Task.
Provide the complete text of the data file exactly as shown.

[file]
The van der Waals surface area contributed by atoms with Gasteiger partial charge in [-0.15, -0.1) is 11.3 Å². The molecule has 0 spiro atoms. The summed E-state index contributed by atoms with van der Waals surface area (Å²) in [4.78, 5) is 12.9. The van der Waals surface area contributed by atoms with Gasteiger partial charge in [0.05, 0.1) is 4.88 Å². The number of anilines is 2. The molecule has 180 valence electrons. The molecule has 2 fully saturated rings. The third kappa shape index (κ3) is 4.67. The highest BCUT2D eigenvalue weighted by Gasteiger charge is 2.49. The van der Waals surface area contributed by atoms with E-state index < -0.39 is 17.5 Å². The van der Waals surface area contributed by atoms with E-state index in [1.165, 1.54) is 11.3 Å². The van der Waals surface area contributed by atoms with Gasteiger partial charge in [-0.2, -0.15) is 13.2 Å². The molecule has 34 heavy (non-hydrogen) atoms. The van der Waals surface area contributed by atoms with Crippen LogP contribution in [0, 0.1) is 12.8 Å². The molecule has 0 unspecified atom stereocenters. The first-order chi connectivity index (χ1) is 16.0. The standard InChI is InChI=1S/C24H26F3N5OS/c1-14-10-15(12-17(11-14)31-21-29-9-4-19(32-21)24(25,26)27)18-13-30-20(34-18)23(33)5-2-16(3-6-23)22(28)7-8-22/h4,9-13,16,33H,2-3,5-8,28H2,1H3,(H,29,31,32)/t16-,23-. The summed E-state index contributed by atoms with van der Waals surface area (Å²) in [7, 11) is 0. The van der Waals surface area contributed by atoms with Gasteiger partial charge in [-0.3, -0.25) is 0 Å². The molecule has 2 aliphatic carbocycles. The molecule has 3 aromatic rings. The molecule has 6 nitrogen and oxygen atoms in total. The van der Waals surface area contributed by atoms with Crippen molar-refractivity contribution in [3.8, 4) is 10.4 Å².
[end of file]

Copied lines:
The van der Waals surface area contributed by atoms with Gasteiger partial charge in [-0.15, -0.1) is 11.3 Å². The molecule has 0 spiro atoms. The summed E-state index contributed by atoms with van der Waals surface area (Å²) in [4.78, 5) is 12.9. The van der Waals surface area contributed by atoms with Gasteiger partial charge in [0.05, 0.1) is 4.88 Å². The number of anilines is 2. The molecule has 180 valence electrons. The molecule has 2 fully saturated rings. The third kappa shape index (κ3) is 4.67. The highest BCUT2D eigenvalue weighted by Gasteiger charge is 2.49. The van der Waals surface area contributed by atoms with E-state index < -0.39 is 17.5 Å². The van der Waals surface area contributed by atoms with E-state index in [1.165, 1.54) is 11.3 Å². The van der Waals surface area contributed by atoms with Gasteiger partial charge in [-0.2, -0.15) is 13.2 Å². The molecule has 34 heavy (non-hydrogen) atoms. The van der Waals surface area contributed by atoms with Crippen LogP contribution in [0, 0.1) is 12.8 Å². The molecule has 0 unspecified atom stereocenters. The first-order chi connectivity index (χ1) is 16.0. The standard InChI is InChI=1S/C24H26F3N5OS/c1-14-10-15(12-17(11-14)31-21-29-9-4-19(32-21)24(25,26)27)18-13-30-20(34-18)23(33)5-2-16(3-6-23)22(28)7-8-22/h4,9-13,16,33H,2-3,5-8,28H2,1H3,(H,29,31,32)/t16-,23-. The summed E-state index contributed by atoms with van der Waals surface area (Å²) in [7, 11) is 0. The van der Waals surface area contributed by atoms with Gasteiger partial charge in [-0.3, -0.25) is 0 Å². The molecule has 2 aliphatic carbocycles. The molecule has 3 aromatic rings. The molecule has 6 nitrogen and oxygen atoms in total. The van der Waals surface area contributed by atoms with Crippen molar-refractivity contribution in [3.8, 4) is 10.4 Å².